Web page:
- May I Be Frank?Further Hideous Progeny of Mary Shelley's Frankenstein
Concurrent with the 2018 bicentennial of the initial publication of Frankenstein by Mary Shelley, a new crop of narratives retell, reimagine, resuscitate, and remix the urtext. These books are the latest in a long line of Shelley's "hideous progeny" spanning nearly one hundred feature films, countless television episodes, songs, comics, toys, video games, and even a very pink (the color of the monster's flesh?) strawberry-flavored breakfast cereal, Franken Berry. Frankenstein's monster no longer only terrifies: he counsels us as a wise father figure, he makes us laugh, he sells us things.
Frankenstein fills a hybrid role in literary history as both an important text for gothic literature and a very early science fiction novel. The four new retellings of Frankenstein reviewed here harness both the gothic and the sci-fi modes, frequently simultaneously. Obsessions, uncanny doublings, haunted landscapes, and boundary transgressions (living/ [End Page 179] dead, male/female, innocent/guilty) blend with cutting-edge technologies that change the way we humans interact with the world and think of ourselves and our bodies. The familiar narrative and characters of Frankenstein give writers the freedom to experiment with form, to stitch together something entirely new. The texts engage pressing twenty-first-century concerns such as the trauma of endless war, the grief of losing a child to police violence, the possibility of a transhuman future, and the new types of cruelty that scientific advances allow. The freshness of these narratives, their sense of play and structural innovation, suggests that, far from a creaking and aging collection of tropes, the story of a scientist's dark, boundary-pushing obsession has plenty to tell us today.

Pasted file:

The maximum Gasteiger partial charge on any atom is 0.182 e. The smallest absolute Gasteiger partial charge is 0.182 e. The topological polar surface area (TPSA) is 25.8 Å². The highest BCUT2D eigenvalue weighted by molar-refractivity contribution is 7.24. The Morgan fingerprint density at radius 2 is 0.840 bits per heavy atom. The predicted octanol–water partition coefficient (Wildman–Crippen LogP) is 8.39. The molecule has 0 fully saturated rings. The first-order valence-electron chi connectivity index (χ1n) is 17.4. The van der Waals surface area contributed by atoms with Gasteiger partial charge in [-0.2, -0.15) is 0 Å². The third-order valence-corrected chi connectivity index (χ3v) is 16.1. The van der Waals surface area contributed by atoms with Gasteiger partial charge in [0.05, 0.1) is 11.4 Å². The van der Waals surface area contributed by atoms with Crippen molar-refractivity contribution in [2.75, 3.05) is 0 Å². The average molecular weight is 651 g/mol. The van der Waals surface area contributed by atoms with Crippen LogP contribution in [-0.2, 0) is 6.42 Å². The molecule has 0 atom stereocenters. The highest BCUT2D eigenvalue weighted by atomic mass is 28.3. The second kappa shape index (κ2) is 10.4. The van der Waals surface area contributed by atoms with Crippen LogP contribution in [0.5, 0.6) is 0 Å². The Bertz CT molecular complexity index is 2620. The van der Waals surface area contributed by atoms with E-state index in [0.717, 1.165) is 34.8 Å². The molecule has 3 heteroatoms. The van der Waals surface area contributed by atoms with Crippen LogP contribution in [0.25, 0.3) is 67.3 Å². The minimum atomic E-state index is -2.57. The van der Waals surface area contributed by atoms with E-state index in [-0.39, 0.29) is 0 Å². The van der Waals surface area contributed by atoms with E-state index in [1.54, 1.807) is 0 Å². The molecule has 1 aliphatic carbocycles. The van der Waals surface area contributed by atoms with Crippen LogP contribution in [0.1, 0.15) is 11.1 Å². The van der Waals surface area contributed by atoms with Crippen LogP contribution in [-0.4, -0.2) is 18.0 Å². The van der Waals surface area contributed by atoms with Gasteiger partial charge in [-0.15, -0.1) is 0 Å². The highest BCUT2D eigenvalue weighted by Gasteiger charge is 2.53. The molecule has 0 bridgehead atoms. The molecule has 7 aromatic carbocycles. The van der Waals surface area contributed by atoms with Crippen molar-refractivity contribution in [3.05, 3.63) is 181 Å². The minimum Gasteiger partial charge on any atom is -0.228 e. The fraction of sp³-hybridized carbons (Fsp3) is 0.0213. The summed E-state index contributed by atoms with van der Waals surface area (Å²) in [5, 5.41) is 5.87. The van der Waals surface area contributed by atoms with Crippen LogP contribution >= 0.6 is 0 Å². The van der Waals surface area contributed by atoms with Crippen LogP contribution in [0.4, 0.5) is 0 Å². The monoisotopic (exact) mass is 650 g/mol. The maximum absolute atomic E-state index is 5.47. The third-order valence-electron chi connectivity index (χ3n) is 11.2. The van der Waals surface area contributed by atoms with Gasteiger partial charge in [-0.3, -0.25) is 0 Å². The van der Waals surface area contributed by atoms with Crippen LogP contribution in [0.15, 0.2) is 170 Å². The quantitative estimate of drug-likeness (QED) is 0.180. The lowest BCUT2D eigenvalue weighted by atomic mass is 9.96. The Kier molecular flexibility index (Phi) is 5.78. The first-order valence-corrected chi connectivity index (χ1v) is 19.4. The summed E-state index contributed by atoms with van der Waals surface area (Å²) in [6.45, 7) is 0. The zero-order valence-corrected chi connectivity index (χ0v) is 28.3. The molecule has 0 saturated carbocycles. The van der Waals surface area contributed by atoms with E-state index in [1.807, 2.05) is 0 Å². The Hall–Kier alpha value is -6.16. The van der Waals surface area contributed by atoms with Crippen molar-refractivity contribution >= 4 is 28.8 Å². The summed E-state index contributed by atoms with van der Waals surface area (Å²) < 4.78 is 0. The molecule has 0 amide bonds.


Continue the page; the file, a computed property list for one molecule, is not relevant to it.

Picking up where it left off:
Frankenstein in Baghdad
by Ahmed Saadawi, Jonathan Wright trans.
Penguin Books, 2018, 281 pp., $16 (paper)
Frankenstein in Baghdad by Ahmed Saadawi begins with a short document labeled "Final Report," the words "Top Secret" stamped across the top. The document describes a shadowy Iraqi government entity called the Tracking and Pursuit Department and details how an anonymous "author" has fashioned the text of the novel that follows from secret government files. The Tracking and Pursuit Department is made up of longtime bureaucrats and mystics. The department staffers monitor supernatural occurrences and peer into the future to prevent crimes such as suicide bombings and armed attacks by militias. The department, like many characters in the world of the novel, attempts to make sense out of a twisty, ambiguous narrative that is inflected by the supernatural. As with many characters in the novel, the department might or might not have malign intentions.
This initial document shows one of the novel's major themes, borrowed from gothic literature: the difficulty in getting a story told and the complexity of the multilayered, multivoiced "truth." Mary Shelley's Frankenstein is assembled from a chorus of voices—the young Arctic explorer Robert Walton, Victor Frankenstein, the creature. Frankenstein in Baghdad uses a similar technique, collaging perspectives to tell the story of a uniquely modern monster, the [End Page 180] Whatsitsname. The report concludes with the proviso that the text of the novel should never be revealed. We readers are accessing a forbidden document.
The novel opens with a literal bang: a bomb detonates in a car park close to Tayaran Square, where most of the novel's action takes place. Debris and body parts scatter: one character notices "blood and hair on [an electricity] pole, mere inches from his nose and thick white moustache." The setting is central Baghdad, around 2003 to 2006, a time of great unrest and violence in which constant car bombings and suicide bombings by members of sectarian militias shatter the peace. The corrupt Iraqi government and invading Americans with their tanks and helicopters, tasked ostensibly with maintaining order, contribute equally to...